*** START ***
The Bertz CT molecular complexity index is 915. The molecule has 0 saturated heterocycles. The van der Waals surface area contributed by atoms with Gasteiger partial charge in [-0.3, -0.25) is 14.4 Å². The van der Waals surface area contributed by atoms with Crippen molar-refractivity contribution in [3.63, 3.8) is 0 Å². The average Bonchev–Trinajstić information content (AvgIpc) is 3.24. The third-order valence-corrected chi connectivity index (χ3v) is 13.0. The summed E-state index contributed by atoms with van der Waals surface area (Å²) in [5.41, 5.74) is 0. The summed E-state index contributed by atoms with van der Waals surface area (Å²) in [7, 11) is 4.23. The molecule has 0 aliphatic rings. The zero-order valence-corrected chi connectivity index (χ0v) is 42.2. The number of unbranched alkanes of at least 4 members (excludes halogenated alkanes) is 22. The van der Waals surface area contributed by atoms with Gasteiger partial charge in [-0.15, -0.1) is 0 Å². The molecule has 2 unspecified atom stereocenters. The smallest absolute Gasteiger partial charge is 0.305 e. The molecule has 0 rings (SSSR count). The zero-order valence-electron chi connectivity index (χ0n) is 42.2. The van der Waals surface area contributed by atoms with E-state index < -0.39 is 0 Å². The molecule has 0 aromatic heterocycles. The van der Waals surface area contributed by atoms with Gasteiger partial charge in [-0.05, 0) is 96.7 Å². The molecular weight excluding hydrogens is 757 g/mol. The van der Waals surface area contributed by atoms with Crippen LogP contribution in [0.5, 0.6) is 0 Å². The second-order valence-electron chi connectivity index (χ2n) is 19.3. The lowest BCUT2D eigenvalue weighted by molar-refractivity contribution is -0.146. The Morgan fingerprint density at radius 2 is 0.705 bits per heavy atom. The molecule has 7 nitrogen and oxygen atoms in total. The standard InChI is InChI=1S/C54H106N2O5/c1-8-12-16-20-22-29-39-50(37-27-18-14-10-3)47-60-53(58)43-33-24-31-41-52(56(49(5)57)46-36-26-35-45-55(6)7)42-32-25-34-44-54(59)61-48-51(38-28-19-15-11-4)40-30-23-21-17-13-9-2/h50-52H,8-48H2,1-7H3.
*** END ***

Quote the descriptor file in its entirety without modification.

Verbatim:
The Bertz CT molecular complexity index is 915. The molecule has 0 saturated heterocycles. The van der Waals surface area contributed by atoms with Gasteiger partial charge in [-0.3, -0.25) is 14.4 Å². The van der Waals surface area contributed by atoms with Crippen molar-refractivity contribution in [3.63, 3.8) is 0 Å². The average Bonchev–Trinajstić information content (AvgIpc) is 3.24. The third-order valence-corrected chi connectivity index (χ3v) is 13.0. The summed E-state index contributed by atoms with van der Waals surface area (Å²) in [5.41, 5.74) is 0. The summed E-state index contributed by atoms with van der Waals surface area (Å²) in [7, 11) is 4.23. The molecule has 0 aliphatic rings. The zero-order valence-corrected chi connectivity index (χ0v) is 42.2. The number of unbranched alkanes of at least 4 members (excludes halogenated alkanes) is 22. The van der Waals surface area contributed by atoms with Gasteiger partial charge in [-0.15, -0.1) is 0 Å². The molecule has 2 unspecified atom stereocenters. The smallest absolute Gasteiger partial charge is 0.305 e. The molecule has 0 rings (SSSR count). The zero-order valence-electron chi connectivity index (χ0n) is 42.2. The van der Waals surface area contributed by atoms with E-state index < -0.39 is 0 Å². The molecule has 0 aromatic heterocycles. The van der Waals surface area contributed by atoms with Gasteiger partial charge in [-0.05, 0) is 96.7 Å². The molecular weight excluding hydrogens is 757 g/mol. The van der Waals surface area contributed by atoms with Crippen LogP contribution in [0.5, 0.6) is 0 Å². The second-order valence-electron chi connectivity index (χ2n) is 19.3. The lowest BCUT2D eigenvalue weighted by molar-refractivity contribution is -0.146. The Morgan fingerprint density at radius 2 is 0.705 bits per heavy atom. The molecule has 7 nitrogen and oxygen atoms in total. The standard InChI is InChI=1S/C54H106N2O5/c1-8-12-16-20-22-29-39-50(37-27-18-14-10-3)47-60-53(58)43-33-24-31-41-52(56(49(5)57)46-36-26-35-45-55(6)7)42-32-25-34-44-54(59)61-48-51(38-28-19-15-11-4)40-30-23-21-17-13-9-2/h50-52H,8-48H2,1-7H3.